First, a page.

On rare occasions my circuits didn’t work because there were errors in circuit diagrams in QST magazine or in the handbooks. I found some serious errors in my 1979 ARRL Handbook and a minor one in my 1998 edition. Perfect editing is not possible, so we shouldn’t expect it.


Thursday, August 23, 2018

W2NBC's AM Boatanchor Video

W2NBC was booming in on 3885 kHz AM this evening.  I took a look at his page and found this video.  Very nice.  

I've been on 75 meter AM with the K2ZA DX-100 and my new 135 foot doublet antenna.  

Sunday, August 19, 2018

"From Crystal Sets to Sideband" -- Homebrew Wisdom from Frank, K0IYE (Free Book)

Get Frank's book here (FREE!)

I've had Frank's book on the blog many times over the years, but it is a book that merits repeated mention.   It is filled with great advice and homebrew wisdom.  I found myself looking at it again recently, and at Frank's page.  I came across lots of wisdom that I may have missed in earlier visits.  For example:  

From the QRZ page: 

My version of ham radio is 100% scratch built equipment. I buy nothing manufactured for ham radio except log books...My rig is based mostly on the 1986 ARRL handbook. Modern designs in today's QEX and Handbooks are usually full of mysterious ICs. In my opinion, they don't qualify as homebrewing. 

From his book (Chapter 15): 

I was fascinated by ham radio, but I didn’t learn much about how sideband worked. I had the impression that sideband was MODULATION FOR MILLIONAIRES and too complicated to homebrew. The 1957 ARRL handbook’s opaque descriptions of “phase shifters” and “balanced modulators” only confirmed my opinion.

If you are like me, you will have a devil of a time getting your SSB drivers to produce intelligible speech without hissing and noise problems. All I can tell you is to keep your brain mulling over your difficulties. Shield and filter your prototype until the darn thing works. Keep careful notes so you don't make the same mistakes twice. Persistence will win in the end. 

My sideband transmitters are still in the experimental category. You will find that it takes a great deal of tweaking and fussing to get SSB tuned so it sounds good and doesn’t radiate on unplanned frequencies. You won’t believe how many diseases your SSB transmitter will create for you to conquer! Sideband is not a project for impatient people. 


We homebrewers are nearly extinct, but there are still hundreds of us scattered around the world, some are even in the USA. Yes, there ARE American homebuilders! We’re rare, but thanks to the QRP hobby, the number is growing. Even if we homebrewers don't change the world, I guarantee you will enjoy learning radio technology and building your own equipment.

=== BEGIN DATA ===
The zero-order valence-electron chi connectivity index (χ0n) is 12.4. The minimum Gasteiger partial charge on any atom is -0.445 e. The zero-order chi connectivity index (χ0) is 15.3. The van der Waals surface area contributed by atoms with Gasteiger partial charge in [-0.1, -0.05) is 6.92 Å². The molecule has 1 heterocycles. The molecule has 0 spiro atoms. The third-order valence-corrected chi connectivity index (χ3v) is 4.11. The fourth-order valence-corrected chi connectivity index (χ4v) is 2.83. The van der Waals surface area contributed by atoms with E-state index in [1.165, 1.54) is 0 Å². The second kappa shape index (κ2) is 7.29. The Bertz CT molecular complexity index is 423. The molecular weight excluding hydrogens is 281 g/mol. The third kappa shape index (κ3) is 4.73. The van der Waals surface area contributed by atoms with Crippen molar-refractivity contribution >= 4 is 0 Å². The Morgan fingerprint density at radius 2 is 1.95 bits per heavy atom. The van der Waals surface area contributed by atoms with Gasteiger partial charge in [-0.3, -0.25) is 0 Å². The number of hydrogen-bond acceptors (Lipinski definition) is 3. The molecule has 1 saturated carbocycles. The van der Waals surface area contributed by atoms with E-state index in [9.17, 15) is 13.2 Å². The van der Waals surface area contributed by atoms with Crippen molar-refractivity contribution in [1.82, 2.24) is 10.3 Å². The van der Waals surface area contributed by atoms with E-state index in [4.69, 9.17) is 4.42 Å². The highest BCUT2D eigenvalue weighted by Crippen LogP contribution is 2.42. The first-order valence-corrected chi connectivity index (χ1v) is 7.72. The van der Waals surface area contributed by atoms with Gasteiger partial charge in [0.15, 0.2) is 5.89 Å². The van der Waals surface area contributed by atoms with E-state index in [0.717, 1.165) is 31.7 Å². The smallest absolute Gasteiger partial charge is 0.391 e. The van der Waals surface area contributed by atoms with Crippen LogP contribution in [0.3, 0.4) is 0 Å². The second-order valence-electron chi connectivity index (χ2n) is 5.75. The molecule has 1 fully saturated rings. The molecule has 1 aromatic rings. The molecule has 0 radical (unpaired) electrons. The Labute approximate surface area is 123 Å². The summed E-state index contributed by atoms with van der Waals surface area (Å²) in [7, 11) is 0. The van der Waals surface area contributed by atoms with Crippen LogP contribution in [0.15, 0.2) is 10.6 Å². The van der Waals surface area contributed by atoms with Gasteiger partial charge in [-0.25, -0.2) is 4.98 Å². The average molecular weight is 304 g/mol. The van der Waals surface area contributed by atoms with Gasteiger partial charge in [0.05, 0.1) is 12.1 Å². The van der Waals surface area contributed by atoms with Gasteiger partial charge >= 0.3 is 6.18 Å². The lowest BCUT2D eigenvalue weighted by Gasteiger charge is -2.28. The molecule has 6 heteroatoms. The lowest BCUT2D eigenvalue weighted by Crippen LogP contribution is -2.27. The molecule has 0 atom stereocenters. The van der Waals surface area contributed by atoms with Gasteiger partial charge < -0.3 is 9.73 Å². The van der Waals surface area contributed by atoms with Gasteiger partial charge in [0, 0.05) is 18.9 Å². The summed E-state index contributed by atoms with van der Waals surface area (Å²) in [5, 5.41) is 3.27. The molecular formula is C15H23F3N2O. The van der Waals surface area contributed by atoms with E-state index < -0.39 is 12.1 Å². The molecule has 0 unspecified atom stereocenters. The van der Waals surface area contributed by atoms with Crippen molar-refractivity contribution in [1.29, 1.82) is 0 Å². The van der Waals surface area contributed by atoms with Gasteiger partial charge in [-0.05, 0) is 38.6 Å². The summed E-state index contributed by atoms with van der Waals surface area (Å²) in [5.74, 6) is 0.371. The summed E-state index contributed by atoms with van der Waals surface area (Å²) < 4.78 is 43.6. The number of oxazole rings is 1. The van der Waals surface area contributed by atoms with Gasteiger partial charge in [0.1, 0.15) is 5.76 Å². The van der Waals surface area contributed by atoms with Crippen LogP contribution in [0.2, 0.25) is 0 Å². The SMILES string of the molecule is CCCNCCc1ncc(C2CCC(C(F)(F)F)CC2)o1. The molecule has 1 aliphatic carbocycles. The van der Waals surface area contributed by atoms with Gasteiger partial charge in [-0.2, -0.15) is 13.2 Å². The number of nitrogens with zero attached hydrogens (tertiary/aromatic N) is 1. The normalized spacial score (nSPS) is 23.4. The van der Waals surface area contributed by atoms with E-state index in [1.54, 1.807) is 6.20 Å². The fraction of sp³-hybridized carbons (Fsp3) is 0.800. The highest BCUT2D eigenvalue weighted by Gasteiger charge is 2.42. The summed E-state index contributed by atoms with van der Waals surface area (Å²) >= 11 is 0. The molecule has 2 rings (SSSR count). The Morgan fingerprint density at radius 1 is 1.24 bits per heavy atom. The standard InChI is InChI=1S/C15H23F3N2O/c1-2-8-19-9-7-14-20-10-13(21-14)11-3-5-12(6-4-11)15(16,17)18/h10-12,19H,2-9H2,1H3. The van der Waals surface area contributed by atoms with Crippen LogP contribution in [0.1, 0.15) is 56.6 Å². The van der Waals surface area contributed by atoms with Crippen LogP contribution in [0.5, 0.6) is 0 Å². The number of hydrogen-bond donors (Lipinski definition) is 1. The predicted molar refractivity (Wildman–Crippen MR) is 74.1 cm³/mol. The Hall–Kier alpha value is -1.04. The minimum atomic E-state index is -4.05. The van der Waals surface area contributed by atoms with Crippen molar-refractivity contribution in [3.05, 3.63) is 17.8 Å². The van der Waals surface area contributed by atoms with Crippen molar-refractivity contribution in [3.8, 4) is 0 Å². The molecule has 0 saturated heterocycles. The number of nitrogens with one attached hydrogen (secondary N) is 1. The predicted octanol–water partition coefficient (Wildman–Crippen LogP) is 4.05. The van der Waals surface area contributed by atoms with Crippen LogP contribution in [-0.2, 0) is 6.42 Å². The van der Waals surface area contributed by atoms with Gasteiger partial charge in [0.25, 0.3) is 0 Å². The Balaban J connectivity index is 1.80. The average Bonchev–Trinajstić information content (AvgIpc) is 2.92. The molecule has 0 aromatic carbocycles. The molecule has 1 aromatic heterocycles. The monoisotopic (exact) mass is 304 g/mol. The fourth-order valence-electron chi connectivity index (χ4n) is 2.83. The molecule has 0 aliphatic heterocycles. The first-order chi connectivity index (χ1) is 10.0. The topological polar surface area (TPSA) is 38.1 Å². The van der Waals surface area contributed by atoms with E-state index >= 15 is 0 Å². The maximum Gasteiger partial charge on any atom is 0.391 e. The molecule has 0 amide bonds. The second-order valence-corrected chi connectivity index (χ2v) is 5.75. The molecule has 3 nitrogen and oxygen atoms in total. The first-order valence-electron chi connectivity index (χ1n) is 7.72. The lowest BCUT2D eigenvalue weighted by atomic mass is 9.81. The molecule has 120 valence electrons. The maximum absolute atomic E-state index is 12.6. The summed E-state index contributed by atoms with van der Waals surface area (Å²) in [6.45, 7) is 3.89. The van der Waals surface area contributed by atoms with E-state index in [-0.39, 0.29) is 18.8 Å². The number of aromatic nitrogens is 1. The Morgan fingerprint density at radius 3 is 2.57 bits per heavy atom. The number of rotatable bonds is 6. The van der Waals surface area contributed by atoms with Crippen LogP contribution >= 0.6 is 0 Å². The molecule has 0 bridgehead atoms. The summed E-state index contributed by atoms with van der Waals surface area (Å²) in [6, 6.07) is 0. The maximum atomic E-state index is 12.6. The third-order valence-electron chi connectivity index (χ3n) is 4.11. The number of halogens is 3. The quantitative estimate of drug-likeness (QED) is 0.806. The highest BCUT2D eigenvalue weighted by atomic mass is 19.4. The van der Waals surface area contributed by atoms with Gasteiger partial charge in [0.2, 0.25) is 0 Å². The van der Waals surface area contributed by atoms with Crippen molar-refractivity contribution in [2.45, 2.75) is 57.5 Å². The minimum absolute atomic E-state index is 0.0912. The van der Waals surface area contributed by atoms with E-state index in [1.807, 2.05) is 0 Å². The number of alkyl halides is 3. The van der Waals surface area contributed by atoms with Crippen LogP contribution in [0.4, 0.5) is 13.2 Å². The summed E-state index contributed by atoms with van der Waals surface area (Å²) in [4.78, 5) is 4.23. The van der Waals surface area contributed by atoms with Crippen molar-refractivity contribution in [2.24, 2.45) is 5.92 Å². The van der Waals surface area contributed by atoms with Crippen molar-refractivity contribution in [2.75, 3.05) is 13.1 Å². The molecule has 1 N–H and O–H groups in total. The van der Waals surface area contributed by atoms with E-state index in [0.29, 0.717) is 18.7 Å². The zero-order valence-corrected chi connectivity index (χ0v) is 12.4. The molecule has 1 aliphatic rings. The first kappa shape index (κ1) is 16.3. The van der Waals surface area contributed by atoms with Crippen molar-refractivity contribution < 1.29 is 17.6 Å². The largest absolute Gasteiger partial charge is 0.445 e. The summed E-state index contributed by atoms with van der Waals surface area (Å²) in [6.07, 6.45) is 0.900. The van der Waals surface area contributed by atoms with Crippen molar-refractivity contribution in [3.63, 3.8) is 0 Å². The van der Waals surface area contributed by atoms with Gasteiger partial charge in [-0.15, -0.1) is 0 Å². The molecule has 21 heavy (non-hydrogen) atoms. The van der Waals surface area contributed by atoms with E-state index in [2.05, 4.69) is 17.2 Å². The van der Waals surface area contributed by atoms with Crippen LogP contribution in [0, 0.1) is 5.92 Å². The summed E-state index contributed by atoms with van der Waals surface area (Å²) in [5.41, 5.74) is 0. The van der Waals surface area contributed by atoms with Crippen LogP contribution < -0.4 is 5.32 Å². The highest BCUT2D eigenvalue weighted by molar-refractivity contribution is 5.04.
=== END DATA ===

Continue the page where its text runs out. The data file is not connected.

Get Frank's book here (FREE!)
THANKS FRANK!      Send Frank a thank you note: 

Saturday, August 18, 2018

QSX! Hans Summer's New SSB Rig Revealed in South Africa

I liked this video.   I liked Hans' description of his mechanical skills, and the way he has at times become a "human CNC machine."  

This seems like a much more sophisticated rig than the QCX.  I may be wrong, but  QCX seemed to be essentially an analog phasing rig with a narrow CW audio filter.  I kind of expected the SSB version to be a QCX with broader filter, but QSX is a different,  more sophisticated, SDR rig. 

Once again, three cheers for Hans Summers.  We should all pay him to go to those summer conventions -- every time he does, something new and important for ham radio comes out of the trip.  

Sunday, August 12, 2018

Three Cheers for the uBITX! Keeping problems in perspective...

This morning I was looking at Farhan's uBITX page.   He got philosophical at the end of the circuit description: 

As a fresh radio amateur in the 80s, one looked at the complex multiband radios of the day with awe. I remember seeing the Atlas 210x, the Icom 720 and Signal One radios in various friends’ shacks. It was entirely out of one’s realm to imagine building such a general coverage transceiver in the home lab.
Devices are now available readily across the globe through online stores, manufacturers are more forthcoming with their data. Most importantly, online communities like the EMRFD’s Yahoo group, the QRP LABS and BITX20’s community etc have placed the tribal knowledge within the grasp of far flung builders like I.
One knows that it was just a matter of breaking down everything into amplifiers, filters, mixers and oscillators, but that is just theory. The practice of bringing a radio to life is a perpetual ambition. The first signal that the sputters through ether, past your mess of wires into your ears and the first signal that leaps out into the space from your hand is stuff of subliminal beauty that is the rare preserve of the homebrewer alone.
So true!   Over on the group there is a very interesting discussion of the extent to which the uBITX is in compliance with FCC and ITU specs on harmonic and spur emission. In this discussion, I think it is important to remember the reason Farhan created the BITX rigs:  The goal was to get today's radio amateurs out of their Yaesu-Kenwood-Icom appliance rut, and get them involved with the circuitry, to get them to modify and improve the rig.   And that's precisely what is going on now.